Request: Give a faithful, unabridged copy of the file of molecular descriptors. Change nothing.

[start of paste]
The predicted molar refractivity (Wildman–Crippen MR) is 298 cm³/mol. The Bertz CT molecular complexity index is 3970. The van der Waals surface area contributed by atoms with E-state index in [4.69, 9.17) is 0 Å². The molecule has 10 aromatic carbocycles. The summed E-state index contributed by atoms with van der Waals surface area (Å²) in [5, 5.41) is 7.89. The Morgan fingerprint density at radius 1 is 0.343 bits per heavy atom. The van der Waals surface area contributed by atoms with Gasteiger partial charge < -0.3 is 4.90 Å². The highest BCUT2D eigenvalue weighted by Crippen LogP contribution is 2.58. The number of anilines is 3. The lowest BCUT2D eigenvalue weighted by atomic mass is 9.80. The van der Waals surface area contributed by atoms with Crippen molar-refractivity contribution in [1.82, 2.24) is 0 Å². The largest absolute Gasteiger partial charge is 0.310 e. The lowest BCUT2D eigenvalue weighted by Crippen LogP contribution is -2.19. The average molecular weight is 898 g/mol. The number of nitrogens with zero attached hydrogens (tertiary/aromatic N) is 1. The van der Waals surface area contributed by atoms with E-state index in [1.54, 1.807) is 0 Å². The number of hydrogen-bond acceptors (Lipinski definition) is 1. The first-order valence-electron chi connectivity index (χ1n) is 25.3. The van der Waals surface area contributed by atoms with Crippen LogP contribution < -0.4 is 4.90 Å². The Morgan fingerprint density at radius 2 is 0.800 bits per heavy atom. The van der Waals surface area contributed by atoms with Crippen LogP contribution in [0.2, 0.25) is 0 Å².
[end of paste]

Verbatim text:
The predicted molar refractivity (Wildman–Crippen MR) is 298 cm³/mol. The Bertz CT molecular complexity index is 3970. The van der Waals surface area contributed by atoms with E-state index in [4.69, 9.17) is 0 Å². The molecule has 10 aromatic carbocycles. The summed E-state index contributed by atoms with van der Waals surface area (Å²) in [5, 5.41) is 7.89. The Morgan fingerprint density at radius 1 is 0.343 bits per heavy atom. The van der Waals surface area contributed by atoms with Gasteiger partial charge < -0.3 is 4.90 Å². The highest BCUT2D eigenvalue weighted by Crippen LogP contribution is 2.58. The number of anilines is 3. The lowest BCUT2D eigenvalue weighted by atomic mass is 9.80. The van der Waals surface area contributed by atoms with Crippen molar-refractivity contribution in [1.82, 2.24) is 0 Å². The largest absolute Gasteiger partial charge is 0.310 e. The lowest BCUT2D eigenvalue weighted by Crippen LogP contribution is -2.19. The average molecular weight is 898 g/mol. The number of nitrogens with zero attached hydrogens (tertiary/aromatic N) is 1. The van der Waals surface area contributed by atoms with E-state index in [1.54, 1.807) is 0 Å². The number of hydrogen-bond acceptors (Lipinski definition) is 1. The first-order valence-electron chi connectivity index (χ1n) is 25.3. The van der Waals surface area contributed by atoms with Crippen LogP contribution < -0.4 is 4.90 Å². The Morgan fingerprint density at radius 2 is 0.800 bits per heavy atom. The van der Waals surface area contributed by atoms with Crippen LogP contribution in [0.2, 0.25) is 0 Å².